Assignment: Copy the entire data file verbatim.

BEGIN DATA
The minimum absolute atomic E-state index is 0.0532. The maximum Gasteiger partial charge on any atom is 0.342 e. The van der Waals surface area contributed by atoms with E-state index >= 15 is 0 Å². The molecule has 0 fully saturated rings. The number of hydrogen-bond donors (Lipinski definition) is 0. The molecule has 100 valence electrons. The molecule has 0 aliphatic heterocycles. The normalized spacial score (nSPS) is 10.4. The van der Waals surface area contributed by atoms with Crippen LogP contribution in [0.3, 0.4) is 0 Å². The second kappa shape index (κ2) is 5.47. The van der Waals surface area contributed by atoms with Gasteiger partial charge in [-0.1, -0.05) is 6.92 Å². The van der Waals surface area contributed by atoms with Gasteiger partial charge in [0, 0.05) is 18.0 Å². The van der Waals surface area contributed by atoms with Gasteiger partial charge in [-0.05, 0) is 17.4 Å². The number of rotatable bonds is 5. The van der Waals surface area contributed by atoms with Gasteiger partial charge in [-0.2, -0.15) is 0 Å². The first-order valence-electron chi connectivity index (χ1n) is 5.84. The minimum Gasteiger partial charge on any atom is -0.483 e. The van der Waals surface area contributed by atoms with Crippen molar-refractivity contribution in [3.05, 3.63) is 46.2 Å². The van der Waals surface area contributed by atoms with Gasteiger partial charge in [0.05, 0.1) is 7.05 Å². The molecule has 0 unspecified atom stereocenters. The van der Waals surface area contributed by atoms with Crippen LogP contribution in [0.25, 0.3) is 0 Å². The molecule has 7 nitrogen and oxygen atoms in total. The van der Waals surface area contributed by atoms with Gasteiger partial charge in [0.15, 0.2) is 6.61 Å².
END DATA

The minimum absolute atomic E-state index is 0.0532. The maximum Gasteiger partial charge on any atom is 0.342 e. The van der Waals surface area contributed by atoms with E-state index >= 15 is 0 Å². The molecule has 0 fully saturated rings. The number of hydrogen-bond donors (Lipinski definition) is 0. The molecule has 100 valence electrons. The molecule has 0 aliphatic heterocycles. The normalized spacial score (nSPS) is 10.4. The van der Waals surface area contributed by atoms with Crippen LogP contribution in [0.3, 0.4) is 0 Å². The second kappa shape index (κ2) is 5.47. The van der Waals surface area contributed by atoms with Gasteiger partial charge in [-0.1, -0.05) is 6.92 Å². The van der Waals surface area contributed by atoms with Gasteiger partial charge in [0, 0.05) is 18.0 Å². The van der Waals surface area contributed by atoms with Gasteiger partial charge in [-0.05, 0) is 17.4 Å². The number of rotatable bonds is 5. The van der Waals surface area contributed by atoms with Gasteiger partial charge in [-0.2, -0.15) is 0 Å². The first-order valence-electron chi connectivity index (χ1n) is 5.84. The minimum Gasteiger partial charge on any atom is -0.483 e. The van der Waals surface area contributed by atoms with Crippen molar-refractivity contribution in [3.05, 3.63) is 46.2 Å². The van der Waals surface area contributed by atoms with Gasteiger partial charge in [0.05, 0.1) is 7.05 Å². The molecule has 0 unspecified atom stereocenters. The van der Waals surface area contributed by atoms with Crippen LogP contribution in [0.25, 0.3) is 0 Å². The molecule has 7 nitrogen and oxygen atoms in total. The van der Waals surface area contributed by atoms with Gasteiger partial charge in [0.15, 0.2) is 6.61 Å².